Why does something new for your business need to be brand spanking new? We explore why sourcing used equipment could be the penny-saving game-changer you’ve been looking for.
COVID-19 has impacted most businesses of every size and scale in some way, shape or form. One of the pandemic’s ongoing effects is the shortage of new equipment available in Australia. As a result, many businesses have turned to used equipment and demand for it is now skyrocketing.
What’s driving the upward trend of purchasing used equipment over new?
Instant Asset Write Off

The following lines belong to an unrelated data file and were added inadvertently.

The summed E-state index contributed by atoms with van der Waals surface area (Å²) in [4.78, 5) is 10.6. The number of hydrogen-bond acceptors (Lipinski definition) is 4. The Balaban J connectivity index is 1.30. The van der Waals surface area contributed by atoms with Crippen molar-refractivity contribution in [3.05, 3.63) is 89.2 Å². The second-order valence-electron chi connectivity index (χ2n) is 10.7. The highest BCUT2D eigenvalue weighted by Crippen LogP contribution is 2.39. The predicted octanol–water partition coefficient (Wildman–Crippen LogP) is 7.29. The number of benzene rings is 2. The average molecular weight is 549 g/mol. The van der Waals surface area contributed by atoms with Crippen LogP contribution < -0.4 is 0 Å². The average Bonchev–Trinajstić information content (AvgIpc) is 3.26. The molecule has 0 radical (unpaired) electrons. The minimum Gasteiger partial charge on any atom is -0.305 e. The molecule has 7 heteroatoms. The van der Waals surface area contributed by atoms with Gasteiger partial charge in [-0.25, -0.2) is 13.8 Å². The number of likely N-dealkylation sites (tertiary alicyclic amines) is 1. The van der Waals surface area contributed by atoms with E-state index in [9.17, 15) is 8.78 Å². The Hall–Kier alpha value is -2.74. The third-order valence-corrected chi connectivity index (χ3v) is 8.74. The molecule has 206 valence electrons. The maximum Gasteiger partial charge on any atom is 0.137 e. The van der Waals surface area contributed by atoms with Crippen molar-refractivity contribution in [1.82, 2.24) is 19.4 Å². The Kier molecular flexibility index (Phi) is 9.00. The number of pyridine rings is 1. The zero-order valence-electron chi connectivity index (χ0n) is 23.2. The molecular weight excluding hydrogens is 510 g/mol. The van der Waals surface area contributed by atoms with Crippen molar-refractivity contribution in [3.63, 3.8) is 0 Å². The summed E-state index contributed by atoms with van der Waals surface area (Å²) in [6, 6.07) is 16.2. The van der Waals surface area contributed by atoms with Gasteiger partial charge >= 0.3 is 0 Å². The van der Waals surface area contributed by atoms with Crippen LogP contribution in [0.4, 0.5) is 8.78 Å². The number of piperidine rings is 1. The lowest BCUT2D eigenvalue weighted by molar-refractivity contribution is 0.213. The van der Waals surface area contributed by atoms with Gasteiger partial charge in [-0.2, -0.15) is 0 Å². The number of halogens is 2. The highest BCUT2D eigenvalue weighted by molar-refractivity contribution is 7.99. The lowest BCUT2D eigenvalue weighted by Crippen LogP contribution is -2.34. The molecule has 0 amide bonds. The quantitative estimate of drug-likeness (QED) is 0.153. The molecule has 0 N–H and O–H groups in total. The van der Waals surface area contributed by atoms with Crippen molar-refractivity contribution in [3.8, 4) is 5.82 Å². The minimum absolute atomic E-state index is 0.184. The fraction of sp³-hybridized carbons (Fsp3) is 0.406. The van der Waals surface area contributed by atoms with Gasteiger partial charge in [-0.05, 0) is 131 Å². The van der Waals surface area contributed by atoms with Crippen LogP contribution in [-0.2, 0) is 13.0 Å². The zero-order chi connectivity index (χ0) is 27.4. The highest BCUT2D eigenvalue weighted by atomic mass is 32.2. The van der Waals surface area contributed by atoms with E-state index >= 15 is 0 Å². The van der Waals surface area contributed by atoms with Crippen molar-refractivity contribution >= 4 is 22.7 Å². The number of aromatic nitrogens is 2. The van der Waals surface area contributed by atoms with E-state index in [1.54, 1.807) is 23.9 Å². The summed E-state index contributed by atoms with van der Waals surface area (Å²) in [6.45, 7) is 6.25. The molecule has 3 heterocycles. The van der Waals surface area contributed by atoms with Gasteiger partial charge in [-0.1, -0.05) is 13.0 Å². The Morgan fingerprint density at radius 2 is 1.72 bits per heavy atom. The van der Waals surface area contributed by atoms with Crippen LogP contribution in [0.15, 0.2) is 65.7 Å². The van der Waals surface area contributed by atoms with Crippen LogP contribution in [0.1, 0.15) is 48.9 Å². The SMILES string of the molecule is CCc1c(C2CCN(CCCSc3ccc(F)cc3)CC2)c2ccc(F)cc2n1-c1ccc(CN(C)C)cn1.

The Federal Government stimulated many companies to acquire new assets by increasing the Instant Asset Write-Off (IAWO) measures threshold. Increasing the threshold to $150,000 from $30,000 and expanding access to include all businesses with an aggregated annual turnover of less than $500 million meant that eligible businesses could claim an immediate deduction for the cost of the business asset in the year it was first used or installed ready for use —who doesn’t love immediate relief on their capital expenses?!
The IAWO measures got even better when the Temporary Full Expensing rule was brought in; This means you can now claim an immediate deduction on assets of any value!
The cash flow benefits that the IAWO provided to business translated into a massive spike in the number of businesses and companies looking to purchase or upgrade equipment. However, a perfect storm of events led to the specific demand for used and pre-owned equipment.
Supply Chain Interruption